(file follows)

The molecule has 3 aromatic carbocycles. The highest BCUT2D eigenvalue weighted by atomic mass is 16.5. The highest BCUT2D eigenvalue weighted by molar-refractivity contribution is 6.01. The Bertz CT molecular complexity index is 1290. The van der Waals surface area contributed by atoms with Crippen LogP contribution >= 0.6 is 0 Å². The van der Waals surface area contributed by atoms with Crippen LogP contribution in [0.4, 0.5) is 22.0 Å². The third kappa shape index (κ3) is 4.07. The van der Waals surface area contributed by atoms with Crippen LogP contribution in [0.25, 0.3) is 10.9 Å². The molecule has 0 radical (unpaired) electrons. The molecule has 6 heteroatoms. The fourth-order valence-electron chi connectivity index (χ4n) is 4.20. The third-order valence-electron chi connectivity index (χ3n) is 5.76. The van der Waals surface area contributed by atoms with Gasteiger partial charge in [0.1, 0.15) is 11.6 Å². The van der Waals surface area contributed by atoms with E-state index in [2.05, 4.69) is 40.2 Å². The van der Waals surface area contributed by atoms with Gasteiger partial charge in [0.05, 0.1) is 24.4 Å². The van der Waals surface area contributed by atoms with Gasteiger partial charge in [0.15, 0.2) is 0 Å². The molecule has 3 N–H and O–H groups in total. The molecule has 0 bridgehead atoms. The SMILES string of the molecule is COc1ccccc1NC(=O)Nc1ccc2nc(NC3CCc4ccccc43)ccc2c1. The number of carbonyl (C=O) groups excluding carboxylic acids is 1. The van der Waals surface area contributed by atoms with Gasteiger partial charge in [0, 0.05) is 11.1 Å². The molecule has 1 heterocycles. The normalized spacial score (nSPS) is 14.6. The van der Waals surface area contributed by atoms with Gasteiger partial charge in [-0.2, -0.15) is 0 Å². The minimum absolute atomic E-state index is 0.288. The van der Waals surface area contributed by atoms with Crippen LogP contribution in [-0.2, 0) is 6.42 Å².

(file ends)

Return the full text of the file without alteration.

The molecule has 3 aromatic carbocycles. The highest BCUT2D eigenvalue weighted by atomic mass is 16.5. The highest BCUT2D eigenvalue weighted by molar-refractivity contribution is 6.01. The Bertz CT molecular complexity index is 1290. The van der Waals surface area contributed by atoms with Crippen LogP contribution >= 0.6 is 0 Å². The van der Waals surface area contributed by atoms with Crippen LogP contribution in [0.4, 0.5) is 22.0 Å². The third kappa shape index (κ3) is 4.07. The van der Waals surface area contributed by atoms with Crippen LogP contribution in [0.25, 0.3) is 10.9 Å². The molecule has 0 radical (unpaired) electrons. The molecule has 6 heteroatoms. The fourth-order valence-electron chi connectivity index (χ4n) is 4.20. The third-order valence-electron chi connectivity index (χ3n) is 5.76. The van der Waals surface area contributed by atoms with Gasteiger partial charge in [0.1, 0.15) is 11.6 Å². The van der Waals surface area contributed by atoms with E-state index in [2.05, 4.69) is 40.2 Å². The van der Waals surface area contributed by atoms with Gasteiger partial charge in [0.05, 0.1) is 24.4 Å². The van der Waals surface area contributed by atoms with Gasteiger partial charge in [0.15, 0.2) is 0 Å². The molecule has 3 N–H and O–H groups in total. The molecule has 0 bridgehead atoms. The SMILES string of the molecule is COc1ccccc1NC(=O)Nc1ccc2nc(NC3CCc4ccccc43)ccc2c1. The number of carbonyl (C=O) groups excluding carboxylic acids is 1. The van der Waals surface area contributed by atoms with Gasteiger partial charge in [0, 0.05) is 11.1 Å². The molecule has 1 heterocycles. The normalized spacial score (nSPS) is 14.6. The van der Waals surface area contributed by atoms with Gasteiger partial charge in [-0.2, -0.15) is 0 Å². The minimum absolute atomic E-state index is 0.288. The van der Waals surface area contributed by atoms with Crippen LogP contribution in [-0.2, 0) is 6.42 Å².